I read a book that made me hate Japan. Sunday, Jan 3 2010 

It was the famous “Silence“(沈黙・ちんもく)by Shusaku Endo(遠藤周作・えんどうしゅうさく)published during the 1960s. The (historical) story follows the Portuguese Jesuit, Father Sebastião Rodrigues (whose name rarely appears) on his journey towards and through Japan during the time of intense persecution under the Bakufu (military rule of the shogun). This persecution lasted 260 years, and was so severe in its systematic cruelty that it surpassed even England’s successes against Catholicism.

Silence made me hate Japan for two related reasons. The first is Endo’s masterful presentation of Rodrigues’ sufferings as a priest in exile, watching the misery of his flock. The bakufu interrogators torment and murder the simple Christian villagers they find; not to break their faith, but to crush the faith of the captured priests. The villagers themselves are of no consequence, the sole application of their lives (in the eyes of the interrogators) is to be a tool wielded against the foreign priests. Several passages of the book are Rodrigues questioning the silence of God, asking Him why He permits these children of His to suffer endlessly at the hands of the wicked, first in their lives as ordinary Japanese peasants (already unimaginably harsher than the life of European peasants of the same time) and then moreso under the persecution of Christians.

This exploration of the sufferings of a priest, the manipulation of his love and self-sacrifice by fiends struck me to the core because I see in myself the same ideals and aspirations that sent Rodrigues to Japan. I am not a priest, and I have not given anything of myself that every good priest in the world has already given, but this is what I hope for my life and the thought that this could be so nefariously trampled sickens me.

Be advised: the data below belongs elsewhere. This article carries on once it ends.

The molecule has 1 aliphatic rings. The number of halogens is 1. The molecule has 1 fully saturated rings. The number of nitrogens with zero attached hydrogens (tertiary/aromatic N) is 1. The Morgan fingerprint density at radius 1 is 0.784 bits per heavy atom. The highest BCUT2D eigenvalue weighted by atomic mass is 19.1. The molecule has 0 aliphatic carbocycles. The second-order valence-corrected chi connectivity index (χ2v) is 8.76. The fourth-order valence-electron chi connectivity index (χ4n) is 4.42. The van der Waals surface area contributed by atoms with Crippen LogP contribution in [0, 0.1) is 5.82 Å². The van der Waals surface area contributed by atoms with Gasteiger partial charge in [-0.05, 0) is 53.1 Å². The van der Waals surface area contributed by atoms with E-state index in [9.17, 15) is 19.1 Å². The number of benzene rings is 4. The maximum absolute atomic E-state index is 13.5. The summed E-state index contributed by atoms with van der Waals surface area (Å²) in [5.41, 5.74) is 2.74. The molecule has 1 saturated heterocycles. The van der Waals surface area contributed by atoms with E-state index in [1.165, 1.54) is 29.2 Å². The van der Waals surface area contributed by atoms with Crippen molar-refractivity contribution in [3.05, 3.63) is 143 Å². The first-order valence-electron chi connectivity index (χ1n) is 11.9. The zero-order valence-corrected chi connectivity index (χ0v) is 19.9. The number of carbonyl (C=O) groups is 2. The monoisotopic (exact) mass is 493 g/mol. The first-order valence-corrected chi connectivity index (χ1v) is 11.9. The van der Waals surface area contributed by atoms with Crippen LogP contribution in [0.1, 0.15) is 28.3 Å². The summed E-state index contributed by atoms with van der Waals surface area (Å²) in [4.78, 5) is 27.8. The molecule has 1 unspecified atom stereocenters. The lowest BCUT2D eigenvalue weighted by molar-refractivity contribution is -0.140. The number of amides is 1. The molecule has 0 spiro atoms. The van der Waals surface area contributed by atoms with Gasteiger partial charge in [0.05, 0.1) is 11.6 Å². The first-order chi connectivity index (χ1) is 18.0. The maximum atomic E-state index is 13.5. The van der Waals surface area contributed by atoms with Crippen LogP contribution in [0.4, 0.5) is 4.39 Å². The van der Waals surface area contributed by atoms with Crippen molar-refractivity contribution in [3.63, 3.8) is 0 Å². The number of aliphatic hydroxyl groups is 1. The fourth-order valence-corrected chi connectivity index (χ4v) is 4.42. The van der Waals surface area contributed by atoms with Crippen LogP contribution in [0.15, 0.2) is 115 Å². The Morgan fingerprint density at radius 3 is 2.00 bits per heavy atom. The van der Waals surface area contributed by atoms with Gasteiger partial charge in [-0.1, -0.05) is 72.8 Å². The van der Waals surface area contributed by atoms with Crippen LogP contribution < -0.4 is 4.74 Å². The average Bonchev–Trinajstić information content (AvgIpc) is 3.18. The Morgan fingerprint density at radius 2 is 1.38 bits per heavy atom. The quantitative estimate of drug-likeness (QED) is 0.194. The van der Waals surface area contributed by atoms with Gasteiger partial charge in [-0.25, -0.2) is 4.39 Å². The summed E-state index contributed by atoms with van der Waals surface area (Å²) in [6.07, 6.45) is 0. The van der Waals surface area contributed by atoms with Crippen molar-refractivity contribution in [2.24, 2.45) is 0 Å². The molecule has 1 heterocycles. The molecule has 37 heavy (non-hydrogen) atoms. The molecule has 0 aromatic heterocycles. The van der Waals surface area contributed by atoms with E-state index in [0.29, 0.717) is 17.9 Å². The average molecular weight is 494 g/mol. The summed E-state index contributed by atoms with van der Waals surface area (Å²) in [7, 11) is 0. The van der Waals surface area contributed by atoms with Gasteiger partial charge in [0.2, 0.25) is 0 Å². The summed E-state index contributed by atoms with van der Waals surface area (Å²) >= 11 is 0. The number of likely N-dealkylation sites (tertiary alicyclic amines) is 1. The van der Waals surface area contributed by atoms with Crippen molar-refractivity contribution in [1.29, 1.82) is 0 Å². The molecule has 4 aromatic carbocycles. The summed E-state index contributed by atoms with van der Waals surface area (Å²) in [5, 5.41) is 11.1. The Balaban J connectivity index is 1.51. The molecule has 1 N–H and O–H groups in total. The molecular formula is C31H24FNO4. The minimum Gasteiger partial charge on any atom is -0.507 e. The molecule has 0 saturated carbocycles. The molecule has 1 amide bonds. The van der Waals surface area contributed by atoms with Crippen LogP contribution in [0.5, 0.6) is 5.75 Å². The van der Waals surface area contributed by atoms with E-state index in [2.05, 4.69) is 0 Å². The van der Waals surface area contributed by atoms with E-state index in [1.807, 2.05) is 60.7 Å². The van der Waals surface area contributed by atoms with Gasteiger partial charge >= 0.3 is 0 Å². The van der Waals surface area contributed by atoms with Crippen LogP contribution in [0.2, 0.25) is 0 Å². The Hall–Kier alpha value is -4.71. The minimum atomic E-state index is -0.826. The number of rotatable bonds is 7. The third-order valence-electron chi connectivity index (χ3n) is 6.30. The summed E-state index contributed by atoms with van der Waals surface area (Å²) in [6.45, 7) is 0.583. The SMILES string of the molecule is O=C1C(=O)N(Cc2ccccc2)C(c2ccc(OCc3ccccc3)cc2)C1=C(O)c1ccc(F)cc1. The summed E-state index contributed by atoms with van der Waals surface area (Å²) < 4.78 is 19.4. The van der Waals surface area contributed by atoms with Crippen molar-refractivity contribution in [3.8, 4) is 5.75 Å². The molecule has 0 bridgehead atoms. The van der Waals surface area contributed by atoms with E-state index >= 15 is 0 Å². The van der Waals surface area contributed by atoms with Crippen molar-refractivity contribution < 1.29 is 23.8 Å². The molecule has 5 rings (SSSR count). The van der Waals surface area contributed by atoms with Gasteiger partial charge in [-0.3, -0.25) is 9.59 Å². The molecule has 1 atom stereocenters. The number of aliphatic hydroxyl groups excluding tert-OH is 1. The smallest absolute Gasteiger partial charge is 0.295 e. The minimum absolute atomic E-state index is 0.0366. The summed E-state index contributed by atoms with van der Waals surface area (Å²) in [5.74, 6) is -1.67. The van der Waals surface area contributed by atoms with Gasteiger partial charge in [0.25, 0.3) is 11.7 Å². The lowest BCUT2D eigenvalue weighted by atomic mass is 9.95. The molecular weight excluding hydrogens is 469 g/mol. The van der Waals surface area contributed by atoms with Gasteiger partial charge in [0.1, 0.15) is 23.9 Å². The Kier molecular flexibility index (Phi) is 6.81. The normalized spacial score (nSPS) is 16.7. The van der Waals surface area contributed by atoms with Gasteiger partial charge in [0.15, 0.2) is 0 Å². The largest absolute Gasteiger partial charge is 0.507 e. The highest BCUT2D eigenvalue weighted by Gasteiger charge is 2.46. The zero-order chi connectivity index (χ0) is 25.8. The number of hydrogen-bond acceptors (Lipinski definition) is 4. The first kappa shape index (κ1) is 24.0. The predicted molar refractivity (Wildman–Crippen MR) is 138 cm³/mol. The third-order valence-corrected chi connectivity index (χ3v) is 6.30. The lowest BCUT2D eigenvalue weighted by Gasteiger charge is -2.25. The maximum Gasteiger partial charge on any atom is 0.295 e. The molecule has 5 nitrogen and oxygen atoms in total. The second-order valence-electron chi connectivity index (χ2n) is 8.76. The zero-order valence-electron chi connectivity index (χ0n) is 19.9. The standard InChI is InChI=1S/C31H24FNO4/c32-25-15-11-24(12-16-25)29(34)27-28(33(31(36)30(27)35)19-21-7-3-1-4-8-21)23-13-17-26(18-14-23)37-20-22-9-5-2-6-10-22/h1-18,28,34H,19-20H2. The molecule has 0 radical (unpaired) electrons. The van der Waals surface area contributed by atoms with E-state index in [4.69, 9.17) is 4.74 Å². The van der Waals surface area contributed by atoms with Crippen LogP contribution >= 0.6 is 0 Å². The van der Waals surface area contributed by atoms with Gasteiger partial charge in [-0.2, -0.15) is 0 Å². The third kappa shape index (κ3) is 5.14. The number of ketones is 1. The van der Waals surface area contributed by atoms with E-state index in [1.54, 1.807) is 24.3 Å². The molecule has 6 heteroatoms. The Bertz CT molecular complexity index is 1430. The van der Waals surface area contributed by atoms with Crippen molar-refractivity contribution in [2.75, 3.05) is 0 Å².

The second reason is the simple fact that Japanese narratives are characteristically different to Western narratives in that good does not generally triumph over evil. Formed by the nihilistic philosophy of Buddhism, Japanese culture does not demand the ultimate victory of good and in fact tends to promote the expectation of suffering. Silence is truly a Japanese novel about a Westerner (and not the opposite) wherein good is slowly worn down, beaten down by evil… and ultimately defeated. I read on and on, through the chapters, the epilogue, and even the appendix hoping to find redemption but discovering none. This story left me gaping, grasping for the victory of good which I knew was necessary and right, but could not find. How could evil triumph, in any novel? How could evil triumph over a Catholic priest, especially in a novel written by a Catholic? It was disorienting, it was wrong.

But Endo was not just any Catholic novelist, he was a Japanese Catholic. And he made me hate Japan.

We feebly struggle, they in glory shine! Saturday, Oct 31 2009 

Today is the Solemnity of All Saints. This is the day we commemorate the entire communion of saints, of which we ourselves hope to have an eternal part. Today is an especially important feast for several reasons – the two that press on my mind right now are catechesis and intercession.

For catechesis, this is the day when best to explain to children or Christian neophytes just what we believe saints are. We do not believe they are a sort of pseudo-Christian pantheon, with patron saints merely replacing pagan gods. (more…)

Colbert defends the Divinity of Christ on air. Wednesday, Apr 15 2009 

Just saw this over at the rightly famous American Papist blog. Stephen Colbert repeatedly and consistently defended the central dogma of Christian Faith against a run of the mill “the Bible is a lie” author (Bert Ehrman). Here’s hoping the embed works.

Edit: It turns out that unless I move the entire blog to a private server, I can only post videos from select sources (youtube, dailymotion, google etc) and all others are denied by the WordPress backend. Click here for the American Papist entry, and here for a direct link to the video on Colbert Nation. One of the (Papist) comments also brought up an earlier episode of the Colbert Report where Stephen interviews Philip Zimbardo, who claims that “God was wrong and Lucifer was right” about the nature of Man. Watch that too, and take note of Stephen’s response. Looks to me like some courageous consistency.